Oh hell no. Teenagers who are working might be trying to earn money for college. And college is getting more expensive all the time. Maybe they’re raising a kid, or helping to support a younger sibling. Maybe even a parent who’s having trouble making ends meet.
And frankly, even if none of that is the case, I still think they should make a living wage. Teens are learning lessons they’re going to rely on for the rest of their lives. And one of those lessons should be ‘an honest days work for an honest days pay’.
When I was a teenager, I worked as a dishwasher. I made okay money. And it taught me that if I work hard, I get a reward for it. This powerful lesson encouraged my work ethic for the rest of my life. Please don’t ever forget that a teenage job is about so much more than just the work.
No expendable income means creatives are starving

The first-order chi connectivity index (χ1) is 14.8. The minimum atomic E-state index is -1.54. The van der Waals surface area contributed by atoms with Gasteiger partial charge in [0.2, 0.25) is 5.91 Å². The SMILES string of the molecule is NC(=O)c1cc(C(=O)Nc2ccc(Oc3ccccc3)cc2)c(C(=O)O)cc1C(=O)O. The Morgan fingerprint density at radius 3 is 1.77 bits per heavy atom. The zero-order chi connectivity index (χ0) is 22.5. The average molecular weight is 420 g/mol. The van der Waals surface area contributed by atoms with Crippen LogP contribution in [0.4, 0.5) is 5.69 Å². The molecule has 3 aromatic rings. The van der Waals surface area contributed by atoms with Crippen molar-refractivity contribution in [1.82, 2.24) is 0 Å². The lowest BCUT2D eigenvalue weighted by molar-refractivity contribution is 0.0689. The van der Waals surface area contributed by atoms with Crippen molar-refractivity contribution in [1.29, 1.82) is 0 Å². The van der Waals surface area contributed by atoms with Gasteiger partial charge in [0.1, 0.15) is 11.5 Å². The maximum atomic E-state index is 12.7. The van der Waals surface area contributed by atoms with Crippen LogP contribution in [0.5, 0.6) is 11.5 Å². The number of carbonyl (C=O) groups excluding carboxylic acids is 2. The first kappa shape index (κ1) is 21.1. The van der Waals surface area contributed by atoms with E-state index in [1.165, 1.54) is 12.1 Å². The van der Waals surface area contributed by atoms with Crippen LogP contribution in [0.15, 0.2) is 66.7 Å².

Kind of obvious, this is a personal issue with me. But most of you reading this are probably in the same boat.
All over creative corners of the internet, I’m hearing the same thing. Patreon subscriptions are plummeting. Sales are down.
Art is a luxury. People living paycheck to paycheck don’t get to indulge in luxury things. I’m not talking about a Fossel smartwatch. (I want one). I’m talking about a two-dollar e-book. And people on minimum wage aren’t living paycheck to paycheck. They’re living hand to mouth. Do you think they’ve got the money for any art?
Don’t you think art is something everyone should be able to afford? Don’t you think everyone should have books to read? If you’re a creative, don’t you want your fans to be able to buy your work?